Recruiting, especially if you are growing at a fast pace, is a huge focus of your HR organization. We have the traditional tools of inbound, outbound and university recruiting, but let’s not forget about the fundamental basis of all recruiting - relationship building.
Recruiting tends to be very task-oriented- you have a job and you need to fill it with the best person you can find. But remember those people that you have met in the past, and you think, wow, that person I met last year would be perfect for this role. I wonder where they are or what they are up to?
We get so busy sometimes that we forget about those special people until we have the right opportunity for them. By that point, it may be too late to reconnect. That’s why it’s important to develop a relationship with people who really impress you. If you develop a sincere relationship with that person, when you have an appropriate role that opens up, they will be much more willing to listen to you because you have a baseline of trust.
This is especially important for in-demand roles that are hard to fill. For example, finding software engineers can be incredibly difficult. There are way more open roles than available people, and software engineers are so inundated with recruiter inquiries that some refuse to engage with recruiters at all. This is where relationship building becomes critical - you want to make sure your team is constantly networking with this audience and not randomly contacting people. That way, when you are reaching out to them, you know enough about them to know if the role is a good fit or not. You will increase your chances of hiring the right person in these tough to fill jobs by taking the time to develop relationships and understanding what job would appeal to them.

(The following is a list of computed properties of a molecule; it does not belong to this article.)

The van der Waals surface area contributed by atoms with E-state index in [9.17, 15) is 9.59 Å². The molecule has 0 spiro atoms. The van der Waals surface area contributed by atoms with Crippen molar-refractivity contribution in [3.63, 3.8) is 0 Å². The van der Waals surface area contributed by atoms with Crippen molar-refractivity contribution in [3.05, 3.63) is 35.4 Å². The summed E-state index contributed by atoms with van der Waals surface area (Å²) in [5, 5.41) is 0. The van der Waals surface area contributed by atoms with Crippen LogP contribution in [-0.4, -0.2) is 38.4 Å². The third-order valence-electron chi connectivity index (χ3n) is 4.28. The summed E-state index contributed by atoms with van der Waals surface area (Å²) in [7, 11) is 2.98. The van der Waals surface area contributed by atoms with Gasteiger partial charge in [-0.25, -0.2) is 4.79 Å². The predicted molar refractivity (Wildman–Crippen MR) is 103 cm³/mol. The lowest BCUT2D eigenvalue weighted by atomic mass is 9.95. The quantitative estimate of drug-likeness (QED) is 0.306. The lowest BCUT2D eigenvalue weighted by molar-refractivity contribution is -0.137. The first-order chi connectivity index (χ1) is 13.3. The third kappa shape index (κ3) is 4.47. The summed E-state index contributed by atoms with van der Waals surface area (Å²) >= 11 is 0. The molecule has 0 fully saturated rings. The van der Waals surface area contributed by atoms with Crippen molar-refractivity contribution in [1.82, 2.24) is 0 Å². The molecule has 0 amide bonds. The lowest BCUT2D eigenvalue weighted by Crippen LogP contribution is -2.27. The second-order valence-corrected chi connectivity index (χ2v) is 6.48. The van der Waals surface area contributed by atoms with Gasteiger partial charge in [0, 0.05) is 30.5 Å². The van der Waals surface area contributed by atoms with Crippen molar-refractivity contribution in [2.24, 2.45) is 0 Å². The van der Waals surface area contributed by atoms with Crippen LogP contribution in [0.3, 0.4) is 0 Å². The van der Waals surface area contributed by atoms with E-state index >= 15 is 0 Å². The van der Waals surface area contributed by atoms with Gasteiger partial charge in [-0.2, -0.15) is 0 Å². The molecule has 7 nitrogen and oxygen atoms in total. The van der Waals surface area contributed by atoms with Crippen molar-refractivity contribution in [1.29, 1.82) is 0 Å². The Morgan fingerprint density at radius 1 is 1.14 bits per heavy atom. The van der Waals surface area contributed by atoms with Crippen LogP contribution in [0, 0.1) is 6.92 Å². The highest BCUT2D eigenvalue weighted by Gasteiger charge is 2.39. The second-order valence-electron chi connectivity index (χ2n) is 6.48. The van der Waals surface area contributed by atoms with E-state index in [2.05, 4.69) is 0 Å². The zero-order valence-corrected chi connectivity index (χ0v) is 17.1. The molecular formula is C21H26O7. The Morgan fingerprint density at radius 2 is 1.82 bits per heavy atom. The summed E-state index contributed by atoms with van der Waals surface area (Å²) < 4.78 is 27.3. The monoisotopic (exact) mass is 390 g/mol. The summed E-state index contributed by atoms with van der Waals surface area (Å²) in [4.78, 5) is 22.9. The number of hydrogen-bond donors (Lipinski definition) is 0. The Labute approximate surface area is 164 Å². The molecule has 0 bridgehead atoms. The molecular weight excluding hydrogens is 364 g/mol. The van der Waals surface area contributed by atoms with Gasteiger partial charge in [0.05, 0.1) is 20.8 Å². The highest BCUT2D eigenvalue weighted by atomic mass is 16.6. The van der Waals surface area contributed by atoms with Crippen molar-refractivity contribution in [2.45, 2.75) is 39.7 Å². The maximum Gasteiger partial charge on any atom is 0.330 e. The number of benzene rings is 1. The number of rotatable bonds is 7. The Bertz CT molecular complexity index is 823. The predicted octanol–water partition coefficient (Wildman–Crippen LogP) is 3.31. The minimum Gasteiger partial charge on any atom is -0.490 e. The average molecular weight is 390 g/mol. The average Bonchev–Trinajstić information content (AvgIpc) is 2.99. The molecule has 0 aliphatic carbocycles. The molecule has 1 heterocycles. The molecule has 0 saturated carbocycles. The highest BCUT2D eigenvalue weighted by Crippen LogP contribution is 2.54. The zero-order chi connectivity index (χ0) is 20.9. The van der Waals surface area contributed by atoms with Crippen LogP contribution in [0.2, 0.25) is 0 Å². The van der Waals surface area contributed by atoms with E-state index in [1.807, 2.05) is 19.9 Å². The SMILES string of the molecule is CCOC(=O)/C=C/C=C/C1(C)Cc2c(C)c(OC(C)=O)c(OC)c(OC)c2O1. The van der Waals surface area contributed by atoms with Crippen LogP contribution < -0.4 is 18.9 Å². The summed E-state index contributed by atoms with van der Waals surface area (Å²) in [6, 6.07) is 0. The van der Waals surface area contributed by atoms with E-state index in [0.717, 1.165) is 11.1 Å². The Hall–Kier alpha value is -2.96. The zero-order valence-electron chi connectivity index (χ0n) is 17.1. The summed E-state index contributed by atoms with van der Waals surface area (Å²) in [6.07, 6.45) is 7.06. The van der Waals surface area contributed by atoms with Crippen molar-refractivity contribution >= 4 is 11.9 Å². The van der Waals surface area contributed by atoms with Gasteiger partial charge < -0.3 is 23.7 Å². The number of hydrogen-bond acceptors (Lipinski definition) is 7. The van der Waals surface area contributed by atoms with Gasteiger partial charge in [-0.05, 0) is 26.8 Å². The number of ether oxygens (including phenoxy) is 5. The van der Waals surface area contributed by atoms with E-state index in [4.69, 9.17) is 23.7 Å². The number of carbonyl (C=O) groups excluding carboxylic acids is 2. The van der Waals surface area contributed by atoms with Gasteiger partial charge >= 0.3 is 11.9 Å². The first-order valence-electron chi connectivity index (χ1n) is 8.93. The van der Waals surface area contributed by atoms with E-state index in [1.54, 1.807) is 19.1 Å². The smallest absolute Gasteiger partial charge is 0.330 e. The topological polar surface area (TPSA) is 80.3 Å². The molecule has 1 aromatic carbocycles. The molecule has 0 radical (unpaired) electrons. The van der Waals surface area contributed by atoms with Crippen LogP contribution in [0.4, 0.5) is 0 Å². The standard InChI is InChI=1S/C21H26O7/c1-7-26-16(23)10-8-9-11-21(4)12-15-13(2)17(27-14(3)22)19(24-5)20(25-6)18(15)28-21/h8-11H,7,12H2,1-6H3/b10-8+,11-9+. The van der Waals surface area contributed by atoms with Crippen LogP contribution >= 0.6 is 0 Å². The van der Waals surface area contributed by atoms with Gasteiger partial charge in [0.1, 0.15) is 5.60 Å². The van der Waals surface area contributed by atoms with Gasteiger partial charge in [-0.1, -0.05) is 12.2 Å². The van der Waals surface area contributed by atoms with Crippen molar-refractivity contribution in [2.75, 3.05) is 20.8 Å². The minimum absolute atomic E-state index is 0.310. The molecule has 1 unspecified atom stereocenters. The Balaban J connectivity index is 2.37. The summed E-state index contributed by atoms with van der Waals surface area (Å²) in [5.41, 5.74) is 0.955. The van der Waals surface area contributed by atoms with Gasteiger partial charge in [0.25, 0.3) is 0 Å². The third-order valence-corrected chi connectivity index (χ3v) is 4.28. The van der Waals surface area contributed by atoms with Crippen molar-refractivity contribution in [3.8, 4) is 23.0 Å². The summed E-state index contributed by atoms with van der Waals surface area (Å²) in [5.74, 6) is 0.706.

There are also times when it is worth exploring if you can create a role for someone. This should be done judiciously, but it can be worth it if you meet one-of-a-kind talent that is ready to make a move before you have a role open. By the time you have a role open, this special person will have probably moved on. Think about the future needs of your company and if it is worth accelerating the timeline in order to bring in someone who could be transformational. It’s a risk, but trust your instincts - you’ve been hiring for a long time and you shouldn’t ignore a feeling you have about someone.
It can be difficult to focus on relationships when you have a lot of jobs to fill. But taking the time to develop relationships will ultimately make your job easier.